Of course, we’re also rewarded for perfection – the better we do, the more we unlock – which makes the pursuit of Lums (those shiny, smiley floating gold orbs) and the hidden Electoons (also smiley, but locked away in chests, hidden in secret rooms) even more enticing. It became an obsession for us to find the hidden rooms in every level, listening closely for the aural clues indicating their proximity. Once found, these rooms offer a discrete puzzle challenge: We have to eliminate all the bad guys before we can open the chest. Simple enough, sure, but the way the devs incorporate the latest gameplay hazards is just astounding, constantly layering in new baddies along with new environmental and jumping puzzles. These were among the most difficult bits in the game, but they elicited an intensely satisfying feeling of accomplishment whenever we nailed a nigh-impossible room after a few dozen gut-wrenching tries (never mind the profuse cursing and ill-advised attempts to twist our controller like a dishrag).
To be sure, some of the occasionally crushing difficulty in Rayman Origins is ameliorated by the game’s lush visuals. And it’s not just the lovingly hand-drawn 2D art. The game is alive with constant feedback: plant-like bulbs burst into climbing-vine platforms, oversized drums offer percussive platforms for high jumps, kettles boil over in hellishly hot kitchens, undersea flora explode with Lums and other treats. The visual feedback is heightened by the aural pleasures on offer here: from the furious strumming of a ukulele to the tinkling of every Lum when captured, the music is in perfect harmony with the on-screen action, completing a joyous feedback loop that helps remind us how much fun we’re having. The game also got a bit more manageable as we came to terms with its somewhat punishing nature; once we learned to not expect Origins to be so forgiving, we began to fully master its limited controls. Soon enough, we found ourselves blasting through segments that had given us fits earlier, including those brutally challenging chase levels that unlock in every world.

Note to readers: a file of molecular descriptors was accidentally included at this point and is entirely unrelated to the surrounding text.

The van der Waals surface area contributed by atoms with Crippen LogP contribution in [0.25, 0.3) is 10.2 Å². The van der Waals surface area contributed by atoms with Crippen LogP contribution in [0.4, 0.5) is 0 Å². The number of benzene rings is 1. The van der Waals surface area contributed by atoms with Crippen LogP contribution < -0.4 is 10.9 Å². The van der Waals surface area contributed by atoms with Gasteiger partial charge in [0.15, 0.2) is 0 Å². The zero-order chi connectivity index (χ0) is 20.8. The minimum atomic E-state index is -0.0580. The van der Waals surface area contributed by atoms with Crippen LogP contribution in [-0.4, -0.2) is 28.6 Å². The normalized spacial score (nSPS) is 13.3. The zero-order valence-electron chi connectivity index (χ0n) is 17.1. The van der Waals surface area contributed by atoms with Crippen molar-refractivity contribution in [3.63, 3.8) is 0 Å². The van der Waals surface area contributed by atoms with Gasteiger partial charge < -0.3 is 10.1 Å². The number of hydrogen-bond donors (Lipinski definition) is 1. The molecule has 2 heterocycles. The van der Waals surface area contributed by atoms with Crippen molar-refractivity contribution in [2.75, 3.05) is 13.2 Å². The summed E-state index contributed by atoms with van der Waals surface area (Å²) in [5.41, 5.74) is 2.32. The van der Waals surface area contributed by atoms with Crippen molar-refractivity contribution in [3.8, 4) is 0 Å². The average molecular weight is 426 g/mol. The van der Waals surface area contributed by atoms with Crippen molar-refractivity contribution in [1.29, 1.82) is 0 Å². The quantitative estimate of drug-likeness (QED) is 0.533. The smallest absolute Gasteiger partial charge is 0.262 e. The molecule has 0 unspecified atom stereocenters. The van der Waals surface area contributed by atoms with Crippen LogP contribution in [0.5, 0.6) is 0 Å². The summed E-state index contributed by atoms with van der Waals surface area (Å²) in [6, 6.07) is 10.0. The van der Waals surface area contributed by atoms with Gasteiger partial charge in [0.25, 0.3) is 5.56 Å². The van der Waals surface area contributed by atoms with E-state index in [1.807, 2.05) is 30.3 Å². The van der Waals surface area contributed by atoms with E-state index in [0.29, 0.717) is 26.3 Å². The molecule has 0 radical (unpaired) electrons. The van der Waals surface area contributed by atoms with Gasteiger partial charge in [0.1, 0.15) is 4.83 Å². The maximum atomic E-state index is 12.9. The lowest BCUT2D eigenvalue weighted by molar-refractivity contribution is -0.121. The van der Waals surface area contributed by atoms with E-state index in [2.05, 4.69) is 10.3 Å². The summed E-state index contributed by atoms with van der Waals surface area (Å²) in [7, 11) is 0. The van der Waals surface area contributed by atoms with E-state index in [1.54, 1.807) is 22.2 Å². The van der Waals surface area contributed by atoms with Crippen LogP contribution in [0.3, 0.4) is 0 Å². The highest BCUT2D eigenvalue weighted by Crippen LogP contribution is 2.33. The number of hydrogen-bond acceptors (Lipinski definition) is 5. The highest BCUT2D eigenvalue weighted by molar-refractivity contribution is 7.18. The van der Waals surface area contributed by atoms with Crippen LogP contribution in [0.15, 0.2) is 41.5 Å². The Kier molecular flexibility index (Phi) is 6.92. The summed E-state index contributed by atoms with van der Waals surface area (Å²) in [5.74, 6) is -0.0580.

Once caveat: Rayman Origins is at its very best as a solo experience. With one player, the camera draws in close enough to see all the action, and it’s much easier to manage the mayhem on screen. As a co-op game, it’s still pretty darn amazing; two players can help each other out, surviving some of the tougher passages in tandem. But with three or more players, it quickly devolves into a manic mess. Get all four players into a single-screen couch co-op game, and Rayman Origins quickly devolves into something to do with your hands while all four of you yell at each other. (Plus, everyone wants to be either Rayman or Globox; no one ever wants to be one of the two Teensies.)
At a time when games seem to offer a whole lot of everything, Rayman Origins stays focused on pure platforming pleasure, and it delivers. Yes, it can be too tough for some, but we’re betting even the more casual players will soon find themselves hopelessly addicted to the finely tuned challenges on offer here. Play it for the love of platforming, or pick it up as a palate cleanser between bouts of this fall’s bigger releases.